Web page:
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You are not good
at lying in wait
by slits in wooden hides
or crawling on your stomach
through moorland
to peer over cliffs
for a single, shimmering egg.
The specialists,
with their brimmed hats
and new binoculars,
their careful speech
and mind for populations —
“200, 000 off these cliffs, alone” –
delight you:
they talk of specimens
and graphs,
their print marches birdlike
over lined pages.
Still, in these open places,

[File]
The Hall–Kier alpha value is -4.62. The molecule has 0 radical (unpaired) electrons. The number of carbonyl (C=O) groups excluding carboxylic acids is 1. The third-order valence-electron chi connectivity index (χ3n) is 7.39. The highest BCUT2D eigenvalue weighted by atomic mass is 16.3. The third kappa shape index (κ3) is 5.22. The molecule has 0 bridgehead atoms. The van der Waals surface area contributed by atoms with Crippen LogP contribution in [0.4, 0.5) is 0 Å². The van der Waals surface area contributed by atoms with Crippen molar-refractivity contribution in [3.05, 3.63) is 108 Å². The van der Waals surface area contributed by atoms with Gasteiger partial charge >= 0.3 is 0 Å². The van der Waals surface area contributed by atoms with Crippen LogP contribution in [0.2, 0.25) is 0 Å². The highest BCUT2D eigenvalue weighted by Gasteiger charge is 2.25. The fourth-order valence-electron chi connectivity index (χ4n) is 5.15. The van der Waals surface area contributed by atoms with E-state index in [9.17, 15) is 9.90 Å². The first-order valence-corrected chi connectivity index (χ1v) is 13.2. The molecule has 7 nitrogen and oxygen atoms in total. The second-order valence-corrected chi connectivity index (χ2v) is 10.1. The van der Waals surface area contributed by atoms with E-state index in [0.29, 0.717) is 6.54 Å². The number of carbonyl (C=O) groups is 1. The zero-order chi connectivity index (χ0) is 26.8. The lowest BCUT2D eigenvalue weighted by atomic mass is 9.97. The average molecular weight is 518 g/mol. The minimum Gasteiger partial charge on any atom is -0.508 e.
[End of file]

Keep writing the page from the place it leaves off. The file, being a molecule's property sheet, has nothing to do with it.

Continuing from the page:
you always find yourself
wandering off
through common scurveygrass
and kidneyvetch,
past the delicate balloons
of sea campion
and the yellow tongue
of bird’s foot trefoil
speaking the names
of the unseen:
curlew, razorbill, skua,
wheatear, kittiwake —
this incantation of nothing
or wings.

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